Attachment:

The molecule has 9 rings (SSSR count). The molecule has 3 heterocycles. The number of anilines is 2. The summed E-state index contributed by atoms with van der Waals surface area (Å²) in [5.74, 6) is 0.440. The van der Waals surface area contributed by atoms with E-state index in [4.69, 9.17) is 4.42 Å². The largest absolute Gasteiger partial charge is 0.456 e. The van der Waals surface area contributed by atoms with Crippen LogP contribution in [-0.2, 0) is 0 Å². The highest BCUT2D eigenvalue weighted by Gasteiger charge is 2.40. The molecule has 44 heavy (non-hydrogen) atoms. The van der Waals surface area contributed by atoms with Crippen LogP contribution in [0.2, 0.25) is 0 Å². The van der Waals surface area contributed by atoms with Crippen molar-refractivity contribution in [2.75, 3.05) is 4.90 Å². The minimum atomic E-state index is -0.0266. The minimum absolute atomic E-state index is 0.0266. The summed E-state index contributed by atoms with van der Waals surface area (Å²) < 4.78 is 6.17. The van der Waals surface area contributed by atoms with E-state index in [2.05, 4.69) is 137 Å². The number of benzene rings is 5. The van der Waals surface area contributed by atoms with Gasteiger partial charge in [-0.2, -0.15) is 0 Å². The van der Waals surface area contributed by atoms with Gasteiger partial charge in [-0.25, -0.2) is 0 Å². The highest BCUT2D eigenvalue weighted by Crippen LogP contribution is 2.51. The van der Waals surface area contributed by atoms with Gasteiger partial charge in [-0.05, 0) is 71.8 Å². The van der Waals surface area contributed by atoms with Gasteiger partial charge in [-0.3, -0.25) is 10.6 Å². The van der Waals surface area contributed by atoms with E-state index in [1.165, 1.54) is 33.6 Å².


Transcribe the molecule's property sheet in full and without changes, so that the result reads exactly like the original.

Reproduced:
The molecule has 9 rings (SSSR count). The molecule has 3 heterocycles. The number of anilines is 2. The summed E-state index contributed by atoms with van der Waals surface area (Å²) in [5.74, 6) is 0.440. The van der Waals surface area contributed by atoms with E-state index in [4.69, 9.17) is 4.42 Å². The largest absolute Gasteiger partial charge is 0.456 e. The van der Waals surface area contributed by atoms with Crippen LogP contribution in [-0.2, 0) is 0 Å². The highest BCUT2D eigenvalue weighted by Gasteiger charge is 2.40. The molecule has 44 heavy (non-hydrogen) atoms. The van der Waals surface area contributed by atoms with Crippen LogP contribution in [0.2, 0.25) is 0 Å². The van der Waals surface area contributed by atoms with Crippen molar-refractivity contribution in [2.75, 3.05) is 4.90 Å². The minimum atomic E-state index is -0.0266. The minimum absolute atomic E-state index is 0.0266. The summed E-state index contributed by atoms with van der Waals surface area (Å²) < 4.78 is 6.17. The van der Waals surface area contributed by atoms with E-state index in [2.05, 4.69) is 137 Å². The number of benzene rings is 5. The van der Waals surface area contributed by atoms with Gasteiger partial charge in [-0.2, -0.15) is 0 Å². The van der Waals surface area contributed by atoms with Gasteiger partial charge in [-0.25, -0.2) is 0 Å². The highest BCUT2D eigenvalue weighted by Crippen LogP contribution is 2.51. The van der Waals surface area contributed by atoms with Gasteiger partial charge in [-0.05, 0) is 71.8 Å². The van der Waals surface area contributed by atoms with Gasteiger partial charge in [-0.3, -0.25) is 10.6 Å². The van der Waals surface area contributed by atoms with E-state index in [1.165, 1.54) is 33.6 Å².